How elevating diverse voices and perspectives drives impact in global development and human rights reporting. A case study on foreign reporting from The Guardian.
How can international reporting fully reflect the experiences and engage with the viewpoints of the people we report on? And how does that approach help drive impact and reach? In 2010, with philanthropic support, The Guardian became the first global news organisation with an editorial desk dedicated to reporting about and for the developing world. In 2020, as part of the global development section, it launched a series called Rights & Freedom and became the first with a dedicated human rights reporting team. Both Global Development and Rights & Freedom were launched with the mission of exposing under-reported rights violations and raising the voices of those neglected by other media.
With such focus, global development and human rights reporting at The Guardian has delivered ground-breaking investigations into abuses in the garment industry, given centre stage to trafficked Ukrainian women, a voice to Somali refugees and shone a light on state capture and corruption. Central to the success of all of this reporting has been the deliberate expansion of diverse, indigenous reporting and development of a new model of international media partnership, which began with a collaboration with Rukshana Media, an all-female reporting collective in Afghanistan, in Africa and parts of Latin America and Asia.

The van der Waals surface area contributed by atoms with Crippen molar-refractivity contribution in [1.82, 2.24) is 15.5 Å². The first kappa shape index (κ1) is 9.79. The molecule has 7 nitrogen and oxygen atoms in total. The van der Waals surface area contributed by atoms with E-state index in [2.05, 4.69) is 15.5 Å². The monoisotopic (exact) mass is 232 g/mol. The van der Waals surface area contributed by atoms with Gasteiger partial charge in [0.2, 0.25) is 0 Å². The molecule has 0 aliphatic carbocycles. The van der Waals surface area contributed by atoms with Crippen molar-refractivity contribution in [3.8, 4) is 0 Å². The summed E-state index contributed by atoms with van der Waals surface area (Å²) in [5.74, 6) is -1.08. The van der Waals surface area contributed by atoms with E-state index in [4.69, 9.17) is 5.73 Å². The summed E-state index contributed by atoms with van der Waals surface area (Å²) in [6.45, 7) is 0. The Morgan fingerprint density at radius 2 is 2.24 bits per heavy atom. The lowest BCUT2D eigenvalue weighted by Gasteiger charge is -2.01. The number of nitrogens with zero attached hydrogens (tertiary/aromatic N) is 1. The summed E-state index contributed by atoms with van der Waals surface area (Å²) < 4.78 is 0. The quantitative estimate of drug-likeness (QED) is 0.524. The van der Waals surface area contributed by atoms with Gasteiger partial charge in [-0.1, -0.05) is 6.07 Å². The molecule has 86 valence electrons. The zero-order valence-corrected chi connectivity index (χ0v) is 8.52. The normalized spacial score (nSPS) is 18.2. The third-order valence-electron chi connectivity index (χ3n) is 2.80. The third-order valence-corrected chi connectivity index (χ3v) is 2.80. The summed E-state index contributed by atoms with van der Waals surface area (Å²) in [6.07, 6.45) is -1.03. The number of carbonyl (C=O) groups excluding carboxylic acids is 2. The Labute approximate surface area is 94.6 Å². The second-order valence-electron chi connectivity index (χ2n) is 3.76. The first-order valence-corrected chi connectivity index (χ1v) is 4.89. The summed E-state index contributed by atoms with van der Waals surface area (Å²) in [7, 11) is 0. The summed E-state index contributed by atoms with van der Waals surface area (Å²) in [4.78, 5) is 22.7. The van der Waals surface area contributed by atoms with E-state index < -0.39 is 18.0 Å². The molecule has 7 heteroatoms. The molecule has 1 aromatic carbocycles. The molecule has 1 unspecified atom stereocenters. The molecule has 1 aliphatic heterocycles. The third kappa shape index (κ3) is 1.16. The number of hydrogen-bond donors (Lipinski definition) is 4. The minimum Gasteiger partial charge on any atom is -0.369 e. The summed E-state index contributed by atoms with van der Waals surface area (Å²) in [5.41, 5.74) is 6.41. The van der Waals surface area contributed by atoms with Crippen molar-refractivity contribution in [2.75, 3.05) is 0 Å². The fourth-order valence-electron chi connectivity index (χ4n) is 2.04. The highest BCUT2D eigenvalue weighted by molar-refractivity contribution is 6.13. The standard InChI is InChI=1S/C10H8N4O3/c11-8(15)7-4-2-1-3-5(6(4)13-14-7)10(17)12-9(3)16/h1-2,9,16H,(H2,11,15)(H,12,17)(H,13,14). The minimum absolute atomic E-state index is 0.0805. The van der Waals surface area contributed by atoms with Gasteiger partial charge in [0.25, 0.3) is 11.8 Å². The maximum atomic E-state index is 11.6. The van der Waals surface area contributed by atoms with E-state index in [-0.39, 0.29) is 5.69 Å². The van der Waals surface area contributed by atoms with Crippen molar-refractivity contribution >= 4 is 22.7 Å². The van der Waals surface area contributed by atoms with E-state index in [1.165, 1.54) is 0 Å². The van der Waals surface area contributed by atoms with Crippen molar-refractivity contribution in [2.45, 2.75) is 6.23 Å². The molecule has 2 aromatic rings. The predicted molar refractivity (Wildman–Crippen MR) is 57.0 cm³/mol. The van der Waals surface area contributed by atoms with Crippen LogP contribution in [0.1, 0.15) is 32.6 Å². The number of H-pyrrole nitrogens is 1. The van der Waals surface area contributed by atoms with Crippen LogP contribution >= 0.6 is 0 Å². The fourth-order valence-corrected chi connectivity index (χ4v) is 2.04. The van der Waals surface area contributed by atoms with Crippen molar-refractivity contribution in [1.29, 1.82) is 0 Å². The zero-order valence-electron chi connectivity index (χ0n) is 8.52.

Join Guardian, BBC and Intelligent Sanctuary editors, writers and collaborators as they share insights into how they navigate and define the wide remit of such foreign reporting; effective approaches to indigenous reporting and partnerships; editorial decision-making on collaborative projects, considerations of duty of care for reporters and photographers; and how much concern for real world impact they believe should be at the centre of journalism.
Sponsored by The Guardian.